Unluckily for me, every home I've owned or rented in Australia has come with a west-facing back yard or deck. Which is bad luck when you live in a country with the highest risk of skin cancer.
The summers here are unforgiving, but most Australians have the sense to think ahead when buying a property. With an outdoor lifestyle, they know how important it is to consider the cover for their deck, balcony or other outdoor areas, and if there is none, they budget for it. Unfortunately, it's no quite so straightforward when you are renting.
The one house we did own here had every Australian man's dream of a deck. It was what real estate agents like to call an "entertainer's delight" - a massive space that took up half the garden - but because it was only semi-covered and west-facing, it was as hot as an oven by 2pm each afternoon.
In my quest to avoid sun blindness and skin cancer, over the years I've come up with a myriad of cost-efficient, DIY solutions to provide me with shade. I've designed my own sail shades and I've tacked an
interesting assortment of billowing Moroccan-style canopies to existing rafters, but nothing is quite as effective or looks as stylish as blinds or a good umbrella.
Few renters want to invest in blinds, and they're not always possible to hang at the front of apartment blocks anyway, whereas you can take an umbrella with you, from rental to rental. What is more, umbrella design has come on in leaps and bounds since the ones I grew up with, which had one position and generally blew over with the slightest gust of wind. You can now buy compact, half-size umbrellas for smaller areas such as apartment balconies, they now tilt and swing, and some even have LED lights. And I'm certain that there must be a design out there with an Esky for its base. And if not - why not?
But they're not cheap. They range anywhere from $300 to $4000 - something I've discovered in my recent research since, once again, we find ourselves in a west-facing property with a balcony that resembles a tanning salon from midday.
So what do you need to think about when you purchase a new umbrella?
1. Position - Check out where the sun rises and sets in your property. Watch its progress over several days to determine the size and functional requirements of your umbrella. A cantilever umbrella, with its 360 degree coverage will give you the most flexibility, because it allows you to follow the track of the sun, but they may be too large for some spaces. And personally, I would never buy the old-fashioned brolly that sits in the middle of the dining table and offers no flexibility as the sun moves.
2. The shade/protection it offers - This will depend on the the size of the canopy and the fabric it is made from. Ideally you want an umbrella with a canopy that blocks at least 90% of UV radiation and don't go for too large an umbrella if it is perched on the edge of an apartment balcony - it is likely to get swept away by the wind.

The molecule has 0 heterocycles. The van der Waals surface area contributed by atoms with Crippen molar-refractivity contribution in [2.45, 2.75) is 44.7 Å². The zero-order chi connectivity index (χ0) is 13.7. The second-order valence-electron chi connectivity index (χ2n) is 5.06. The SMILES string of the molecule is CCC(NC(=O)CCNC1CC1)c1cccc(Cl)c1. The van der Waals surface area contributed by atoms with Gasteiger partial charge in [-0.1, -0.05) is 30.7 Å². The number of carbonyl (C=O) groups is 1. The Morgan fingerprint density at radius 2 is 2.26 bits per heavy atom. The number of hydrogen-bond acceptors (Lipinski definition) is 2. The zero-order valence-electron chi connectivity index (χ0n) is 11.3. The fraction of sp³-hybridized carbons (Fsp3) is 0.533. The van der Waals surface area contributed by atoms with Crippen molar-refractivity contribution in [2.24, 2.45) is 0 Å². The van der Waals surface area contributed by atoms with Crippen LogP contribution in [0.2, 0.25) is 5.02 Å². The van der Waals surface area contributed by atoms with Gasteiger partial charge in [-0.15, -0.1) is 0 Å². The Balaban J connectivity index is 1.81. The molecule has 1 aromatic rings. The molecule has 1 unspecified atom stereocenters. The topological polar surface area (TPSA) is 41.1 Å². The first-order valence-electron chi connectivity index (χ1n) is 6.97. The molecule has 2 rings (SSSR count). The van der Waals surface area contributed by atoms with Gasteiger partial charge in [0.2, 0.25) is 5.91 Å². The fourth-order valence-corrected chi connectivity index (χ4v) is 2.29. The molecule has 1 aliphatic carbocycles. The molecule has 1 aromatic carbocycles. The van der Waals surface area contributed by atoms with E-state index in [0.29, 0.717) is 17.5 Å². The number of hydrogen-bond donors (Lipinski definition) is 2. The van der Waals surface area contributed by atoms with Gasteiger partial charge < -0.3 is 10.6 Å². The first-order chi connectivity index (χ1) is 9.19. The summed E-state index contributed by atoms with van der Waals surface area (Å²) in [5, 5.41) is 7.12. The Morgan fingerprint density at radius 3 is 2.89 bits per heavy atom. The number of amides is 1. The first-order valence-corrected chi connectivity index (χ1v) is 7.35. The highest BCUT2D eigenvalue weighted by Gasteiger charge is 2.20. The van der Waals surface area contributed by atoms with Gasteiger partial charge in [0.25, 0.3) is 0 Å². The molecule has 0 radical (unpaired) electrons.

3. Durability - The warranty is important, especially if you live in a harsh climate - ie. close to the beach, where you may need to consider the grade of the aluminium and cloth more seriously. Timber poles snap easily in strong winds and you need to know how resistant your umbrella is to rain, mold, and fading, so spend as much as your budget allows. Do invest in a cover or cable ties, at the very least.
4. Weight - Most umbrellas are costed separately to the base, and if you live by the beach with its unpredictable winds, I would select the heaviest base you can afford - although, sadly, even that might not be enough. Our concrete base has been known to fall over in high winds.
5. Functions - Like most things you pay for, you get what you pay for to a degree and if you want a tilting, mold-proof, cantilever umbrella with an air vent, it will cost more than a bog-standard one. And remember, the sun shifts through the day, so an umbrella that tilts can be worth its weight in gold for the sake of a few extra dollars.
For local and online stockists, at the more economical end of the range, you can't go far wrong with Bunnings - which is where I bought my umbrella in the end. Although they are yet to set up their outdoor products ahead of summer, they promise to have a good selection. Ikea now also stocks a couple of outdoor umbrellas. Instant Shade Umbrellas offer the Paraflex wall umbrella, Shade Australia have an extensive range, as do Barbeques Galore and Shelta.